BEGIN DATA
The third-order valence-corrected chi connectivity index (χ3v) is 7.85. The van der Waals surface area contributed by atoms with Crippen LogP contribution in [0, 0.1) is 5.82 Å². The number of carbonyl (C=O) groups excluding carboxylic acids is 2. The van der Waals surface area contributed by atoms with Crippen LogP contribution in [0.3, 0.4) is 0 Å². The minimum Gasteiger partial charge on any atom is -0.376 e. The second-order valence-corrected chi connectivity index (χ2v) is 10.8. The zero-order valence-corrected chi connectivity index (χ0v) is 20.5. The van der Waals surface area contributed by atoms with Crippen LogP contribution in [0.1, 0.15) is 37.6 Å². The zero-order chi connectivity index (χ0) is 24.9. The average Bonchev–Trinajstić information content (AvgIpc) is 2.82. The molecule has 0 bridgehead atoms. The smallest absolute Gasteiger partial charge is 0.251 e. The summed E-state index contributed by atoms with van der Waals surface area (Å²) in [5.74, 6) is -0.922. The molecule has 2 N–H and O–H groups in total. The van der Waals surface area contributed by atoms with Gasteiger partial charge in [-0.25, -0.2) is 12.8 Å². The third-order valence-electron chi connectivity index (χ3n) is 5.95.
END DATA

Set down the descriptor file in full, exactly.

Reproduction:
The third-order valence-corrected chi connectivity index (χ3v) is 7.85. The van der Waals surface area contributed by atoms with Crippen LogP contribution in [0, 0.1) is 5.82 Å². The number of carbonyl (C=O) groups excluding carboxylic acids is 2. The van der Waals surface area contributed by atoms with Crippen LogP contribution in [0.3, 0.4) is 0 Å². The minimum Gasteiger partial charge on any atom is -0.376 e. The second-order valence-corrected chi connectivity index (χ2v) is 10.8. The zero-order valence-corrected chi connectivity index (χ0v) is 20.5. The van der Waals surface area contributed by atoms with Crippen LogP contribution in [0.1, 0.15) is 37.6 Å². The zero-order chi connectivity index (χ0) is 24.9. The average Bonchev–Trinajstić information content (AvgIpc) is 2.82. The molecule has 0 bridgehead atoms. The smallest absolute Gasteiger partial charge is 0.251 e. The summed E-state index contributed by atoms with van der Waals surface area (Å²) in [5.74, 6) is -0.922. The molecule has 2 N–H and O–H groups in total. The van der Waals surface area contributed by atoms with Gasteiger partial charge in [-0.25, -0.2) is 12.8 Å². The third-order valence-electron chi connectivity index (χ3n) is 5.95.